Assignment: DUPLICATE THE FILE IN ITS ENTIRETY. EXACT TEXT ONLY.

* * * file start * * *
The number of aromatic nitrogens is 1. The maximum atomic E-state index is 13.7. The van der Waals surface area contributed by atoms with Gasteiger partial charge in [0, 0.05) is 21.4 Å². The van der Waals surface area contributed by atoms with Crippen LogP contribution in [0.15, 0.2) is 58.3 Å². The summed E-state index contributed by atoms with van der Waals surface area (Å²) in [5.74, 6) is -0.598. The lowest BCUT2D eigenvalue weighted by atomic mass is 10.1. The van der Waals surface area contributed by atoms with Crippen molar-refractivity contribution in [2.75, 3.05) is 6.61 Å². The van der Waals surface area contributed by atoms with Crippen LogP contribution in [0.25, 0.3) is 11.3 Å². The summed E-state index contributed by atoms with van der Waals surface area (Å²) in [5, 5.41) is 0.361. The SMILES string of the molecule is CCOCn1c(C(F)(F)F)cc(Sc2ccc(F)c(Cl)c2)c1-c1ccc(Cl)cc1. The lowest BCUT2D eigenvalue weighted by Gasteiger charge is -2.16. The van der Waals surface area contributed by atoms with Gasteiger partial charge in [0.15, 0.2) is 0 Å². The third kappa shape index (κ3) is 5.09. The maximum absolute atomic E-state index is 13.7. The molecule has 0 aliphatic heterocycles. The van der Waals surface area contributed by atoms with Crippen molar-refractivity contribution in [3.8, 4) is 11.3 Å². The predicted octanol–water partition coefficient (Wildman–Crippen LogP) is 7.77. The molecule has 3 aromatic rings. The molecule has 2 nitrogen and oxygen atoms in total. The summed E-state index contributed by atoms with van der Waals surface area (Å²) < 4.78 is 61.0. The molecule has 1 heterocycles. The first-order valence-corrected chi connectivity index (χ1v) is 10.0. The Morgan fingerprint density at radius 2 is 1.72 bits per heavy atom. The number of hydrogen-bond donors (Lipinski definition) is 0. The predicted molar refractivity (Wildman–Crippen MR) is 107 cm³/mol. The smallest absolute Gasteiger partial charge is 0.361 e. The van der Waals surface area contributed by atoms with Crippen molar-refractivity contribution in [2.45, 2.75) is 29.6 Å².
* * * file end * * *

The number of aromatic nitrogens is 1. The maximum atomic E-state index is 13.7. The van der Waals surface area contributed by atoms with Gasteiger partial charge in [0, 0.05) is 21.4 Å². The van der Waals surface area contributed by atoms with Crippen LogP contribution in [0.15, 0.2) is 58.3 Å². The summed E-state index contributed by atoms with van der Waals surface area (Å²) in [5.74, 6) is -0.598. The lowest BCUT2D eigenvalue weighted by atomic mass is 10.1. The van der Waals surface area contributed by atoms with Crippen molar-refractivity contribution in [2.75, 3.05) is 6.61 Å². The van der Waals surface area contributed by atoms with Crippen LogP contribution in [0.25, 0.3) is 11.3 Å². The summed E-state index contributed by atoms with van der Waals surface area (Å²) in [5, 5.41) is 0.361. The SMILES string of the molecule is CCOCn1c(C(F)(F)F)cc(Sc2ccc(F)c(Cl)c2)c1-c1ccc(Cl)cc1. The lowest BCUT2D eigenvalue weighted by Gasteiger charge is -2.16. The van der Waals surface area contributed by atoms with Gasteiger partial charge in [0.15, 0.2) is 0 Å². The third kappa shape index (κ3) is 5.09. The maximum absolute atomic E-state index is 13.7. The molecule has 0 aliphatic heterocycles. The van der Waals surface area contributed by atoms with Crippen molar-refractivity contribution in [3.8, 4) is 11.3 Å². The predicted octanol–water partition coefficient (Wildman–Crippen LogP) is 7.77. The molecule has 3 aromatic rings. The molecule has 2 nitrogen and oxygen atoms in total. The summed E-state index contributed by atoms with van der Waals surface area (Å²) < 4.78 is 61.0. The molecule has 1 heterocycles. The first-order valence-corrected chi connectivity index (χ1v) is 10.0. The Morgan fingerprint density at radius 2 is 1.72 bits per heavy atom. The number of hydrogen-bond donors (Lipinski definition) is 0. The predicted molar refractivity (Wildman–Crippen MR) is 107 cm³/mol. The smallest absolute Gasteiger partial charge is 0.361 e. The van der Waals surface area contributed by atoms with Crippen molar-refractivity contribution in [2.45, 2.75) is 29.6 Å².